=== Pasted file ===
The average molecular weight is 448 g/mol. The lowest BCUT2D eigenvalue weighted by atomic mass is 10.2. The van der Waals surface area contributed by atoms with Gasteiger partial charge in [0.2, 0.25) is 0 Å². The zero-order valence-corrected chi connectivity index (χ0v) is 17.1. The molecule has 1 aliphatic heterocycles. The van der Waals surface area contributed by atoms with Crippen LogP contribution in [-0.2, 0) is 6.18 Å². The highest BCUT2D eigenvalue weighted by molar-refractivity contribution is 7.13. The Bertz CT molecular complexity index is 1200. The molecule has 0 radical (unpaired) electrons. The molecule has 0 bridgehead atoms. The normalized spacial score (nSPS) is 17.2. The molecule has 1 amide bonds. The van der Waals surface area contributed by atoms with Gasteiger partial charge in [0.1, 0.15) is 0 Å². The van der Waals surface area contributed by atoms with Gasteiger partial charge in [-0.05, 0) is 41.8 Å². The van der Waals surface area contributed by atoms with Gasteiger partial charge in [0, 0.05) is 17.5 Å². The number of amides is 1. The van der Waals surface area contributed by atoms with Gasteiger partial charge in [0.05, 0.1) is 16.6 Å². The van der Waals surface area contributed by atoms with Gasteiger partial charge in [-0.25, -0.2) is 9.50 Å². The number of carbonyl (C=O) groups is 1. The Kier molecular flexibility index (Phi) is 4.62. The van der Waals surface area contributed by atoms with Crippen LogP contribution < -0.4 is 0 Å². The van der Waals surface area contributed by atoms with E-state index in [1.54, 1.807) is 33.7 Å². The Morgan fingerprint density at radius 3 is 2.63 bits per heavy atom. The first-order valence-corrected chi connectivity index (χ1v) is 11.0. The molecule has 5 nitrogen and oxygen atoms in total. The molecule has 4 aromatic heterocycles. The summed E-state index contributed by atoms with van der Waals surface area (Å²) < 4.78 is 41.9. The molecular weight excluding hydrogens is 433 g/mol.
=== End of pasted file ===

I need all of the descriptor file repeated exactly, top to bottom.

The average molecular weight is 448 g/mol. The lowest BCUT2D eigenvalue weighted by atomic mass is 10.2. The van der Waals surface area contributed by atoms with Gasteiger partial charge in [0.2, 0.25) is 0 Å². The zero-order valence-corrected chi connectivity index (χ0v) is 17.1. The molecule has 1 aliphatic heterocycles. The van der Waals surface area contributed by atoms with Crippen LogP contribution in [-0.2, 0) is 6.18 Å². The highest BCUT2D eigenvalue weighted by molar-refractivity contribution is 7.13. The Bertz CT molecular complexity index is 1200. The molecule has 0 radical (unpaired) electrons. The molecule has 0 bridgehead atoms. The normalized spacial score (nSPS) is 17.2. The molecule has 1 amide bonds. The van der Waals surface area contributed by atoms with Gasteiger partial charge in [0.1, 0.15) is 0 Å². The van der Waals surface area contributed by atoms with Gasteiger partial charge in [-0.05, 0) is 41.8 Å². The van der Waals surface area contributed by atoms with Gasteiger partial charge in [0, 0.05) is 17.5 Å². The number of amides is 1. The van der Waals surface area contributed by atoms with Gasteiger partial charge in [0.05, 0.1) is 16.6 Å². The van der Waals surface area contributed by atoms with Gasteiger partial charge in [-0.25, -0.2) is 9.50 Å². The number of carbonyl (C=O) groups is 1. The Kier molecular flexibility index (Phi) is 4.62. The van der Waals surface area contributed by atoms with Crippen LogP contribution < -0.4 is 0 Å². The van der Waals surface area contributed by atoms with E-state index in [1.54, 1.807) is 33.7 Å². The Morgan fingerprint density at radius 3 is 2.63 bits per heavy atom. The first-order valence-corrected chi connectivity index (χ1v) is 11.0. The molecule has 5 nitrogen and oxygen atoms in total. The molecule has 4 aromatic heterocycles. The summed E-state index contributed by atoms with van der Waals surface area (Å²) < 4.78 is 41.9. The molecular weight excluding hydrogens is 433 g/mol.